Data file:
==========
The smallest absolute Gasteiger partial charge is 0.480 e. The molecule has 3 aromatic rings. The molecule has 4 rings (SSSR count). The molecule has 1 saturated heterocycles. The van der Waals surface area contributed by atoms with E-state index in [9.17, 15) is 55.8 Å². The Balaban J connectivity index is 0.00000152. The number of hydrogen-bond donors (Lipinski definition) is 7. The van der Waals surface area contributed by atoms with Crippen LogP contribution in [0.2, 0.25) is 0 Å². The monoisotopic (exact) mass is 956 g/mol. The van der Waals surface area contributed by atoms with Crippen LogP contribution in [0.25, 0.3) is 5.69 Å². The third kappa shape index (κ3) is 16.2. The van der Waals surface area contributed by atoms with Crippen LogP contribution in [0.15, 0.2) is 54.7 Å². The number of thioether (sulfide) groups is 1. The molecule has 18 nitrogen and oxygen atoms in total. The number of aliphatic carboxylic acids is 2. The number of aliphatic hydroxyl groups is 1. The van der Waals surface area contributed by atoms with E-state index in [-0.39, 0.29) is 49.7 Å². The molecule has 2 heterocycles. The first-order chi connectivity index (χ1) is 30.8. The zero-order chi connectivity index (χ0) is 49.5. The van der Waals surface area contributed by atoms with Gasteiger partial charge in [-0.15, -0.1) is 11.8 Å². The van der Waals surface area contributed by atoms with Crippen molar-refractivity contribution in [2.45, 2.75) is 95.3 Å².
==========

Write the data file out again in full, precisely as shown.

The smallest absolute Gasteiger partial charge is 0.480 e. The molecule has 3 aromatic rings. The molecule has 4 rings (SSSR count). The molecule has 1 saturated heterocycles. The van der Waals surface area contributed by atoms with E-state index in [9.17, 15) is 55.8 Å². The Balaban J connectivity index is 0.00000152. The number of hydrogen-bond donors (Lipinski definition) is 7. The van der Waals surface area contributed by atoms with Crippen LogP contribution in [0.2, 0.25) is 0 Å². The monoisotopic (exact) mass is 956 g/mol. The van der Waals surface area contributed by atoms with Crippen LogP contribution in [0.25, 0.3) is 5.69 Å². The third kappa shape index (κ3) is 16.2. The van der Waals surface area contributed by atoms with Crippen LogP contribution in [0.15, 0.2) is 54.7 Å². The number of thioether (sulfide) groups is 1. The molecule has 18 nitrogen and oxygen atoms in total. The number of aliphatic carboxylic acids is 2. The number of aliphatic hydroxyl groups is 1. The van der Waals surface area contributed by atoms with E-state index in [-0.39, 0.29) is 49.7 Å². The molecule has 2 heterocycles. The first-order chi connectivity index (χ1) is 30.8. The zero-order chi connectivity index (χ0) is 49.5. The van der Waals surface area contributed by atoms with Gasteiger partial charge in [-0.15, -0.1) is 11.8 Å². The van der Waals surface area contributed by atoms with Crippen molar-refractivity contribution in [2.45, 2.75) is 95.3 Å².